His lips curved into a smile, and some of the fatigue disappeared from his face. For a man of five and twenty, he looked at least ten years older when he returned home after a long day of work. On the other hand, he was rather handsome when he smiled. It gave a different light to his dark eyes and softened the sharpness of his features. “Are you going to call me that for the rest of our lives, Philomena?”

I flushed. Some women did that, called their husbands “Mister” or even “Father,” but I suspected that he knew my use of the title came from the fact that I still felt he was a stranger to me. “I suppose that depends. You are home quite early today, aren’t you? Unless I was woolgathering for longer than I realized, in which case, dinner shall be very late—or shall have to be cold or—”

“You do not have to fret. I am early and not terribly hungry,” he said, coming into the parlor. His eyes went to the letter and then back to my face. “Are you… homesick?”

“What makes you ask that?”

“The way you looked when I came in, the fact that you did not hear me when I did, and when I spoke to you first, you again failed to hear me. I had to knock,” he answered, sitting down next to me.

Embarrassed, I sighed. “I am not—This is my home now. This is where I belong. It is… I seem to have done something wrong and everyone here hates me.”

“They cannot possibly hate you. They do not know you,” he corrected, leaning back in his chair and flexing his hand as he did. I was not sure what that habit of his was, but I had noticed him doing more and more since we’d been here. Of course, given how little I knew of him, that meant nothing. “I cannot believe it is anything you did. You and I are new to the area. Perhaps they need time.”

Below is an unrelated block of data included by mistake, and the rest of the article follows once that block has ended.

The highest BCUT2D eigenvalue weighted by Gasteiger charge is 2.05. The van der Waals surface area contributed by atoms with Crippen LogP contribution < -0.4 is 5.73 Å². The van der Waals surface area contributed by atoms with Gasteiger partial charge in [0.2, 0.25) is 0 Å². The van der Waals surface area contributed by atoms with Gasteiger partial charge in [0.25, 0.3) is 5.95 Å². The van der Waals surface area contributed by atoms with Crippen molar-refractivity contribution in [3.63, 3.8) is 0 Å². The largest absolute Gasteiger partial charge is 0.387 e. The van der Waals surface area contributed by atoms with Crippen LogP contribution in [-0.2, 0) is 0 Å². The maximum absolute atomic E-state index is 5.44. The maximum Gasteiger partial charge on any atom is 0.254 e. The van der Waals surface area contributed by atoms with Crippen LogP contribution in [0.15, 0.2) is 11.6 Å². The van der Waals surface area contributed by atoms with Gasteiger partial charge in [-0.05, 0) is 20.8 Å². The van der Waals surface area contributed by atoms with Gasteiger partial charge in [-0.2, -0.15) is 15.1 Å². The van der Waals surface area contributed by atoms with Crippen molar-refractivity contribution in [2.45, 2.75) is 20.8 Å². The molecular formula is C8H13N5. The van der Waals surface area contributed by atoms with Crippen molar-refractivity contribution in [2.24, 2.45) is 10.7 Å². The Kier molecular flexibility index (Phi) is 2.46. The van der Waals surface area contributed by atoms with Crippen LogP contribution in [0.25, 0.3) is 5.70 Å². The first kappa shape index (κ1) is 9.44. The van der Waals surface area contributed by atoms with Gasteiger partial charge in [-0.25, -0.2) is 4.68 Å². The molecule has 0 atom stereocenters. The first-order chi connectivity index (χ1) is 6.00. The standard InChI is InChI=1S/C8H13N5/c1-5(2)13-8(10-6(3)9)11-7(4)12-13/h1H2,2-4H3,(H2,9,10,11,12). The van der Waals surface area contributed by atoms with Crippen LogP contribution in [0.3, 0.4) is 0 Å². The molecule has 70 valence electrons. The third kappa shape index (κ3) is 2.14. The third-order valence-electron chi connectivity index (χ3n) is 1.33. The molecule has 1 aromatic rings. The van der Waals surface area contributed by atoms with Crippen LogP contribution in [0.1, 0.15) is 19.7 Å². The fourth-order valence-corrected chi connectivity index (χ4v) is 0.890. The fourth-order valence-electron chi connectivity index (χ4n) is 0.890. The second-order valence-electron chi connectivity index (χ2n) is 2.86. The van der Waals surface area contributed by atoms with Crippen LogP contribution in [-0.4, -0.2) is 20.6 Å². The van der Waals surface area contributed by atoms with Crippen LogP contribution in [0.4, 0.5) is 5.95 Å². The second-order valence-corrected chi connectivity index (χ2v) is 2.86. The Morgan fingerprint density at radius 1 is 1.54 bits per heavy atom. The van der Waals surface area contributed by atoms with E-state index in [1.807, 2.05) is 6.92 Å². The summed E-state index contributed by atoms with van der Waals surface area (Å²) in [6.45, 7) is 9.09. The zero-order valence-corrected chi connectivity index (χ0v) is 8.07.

I looked away. He had a point, but then he was not the one being snubbed. My failures reflected on him unfavorably, but that was not the same. “Why are you home early?”

“My project was finished, and I refused to start another today,” he answered, yawning. “I think I shall retire early.”

He rose, and I watched him walk toward the door. I shook my head. Surely we could not continue like this for the rest of our lives. “Mr. Attwater?”

“Merritt.” He did not stop, rather forcing me to follow him. I set the letter aside and rose, making my way to the pocket door before I stopped.

“Are you suggesting that what I ask has to have merit? Why are we discussing merits all of a sudden?”

He laughed as he reached the stairs, looking back at me. “My name is Merritt. You could try using it, Mrs. Attwater.”

So, in writing the historical fiction that I have done lately, I came back to what seems to be nearly a brick wall.


No, I’m not talking about research or the difficulty involved in doing it. No, I am speaking of the traditional roles of men and women and even children in those historical times.


It seems, and I know this is a generalization, but if you don’t have a strong female character, if she’s not liberated and challenging all the boundaries and roles of the times and even modern times, you’ve written a poor character.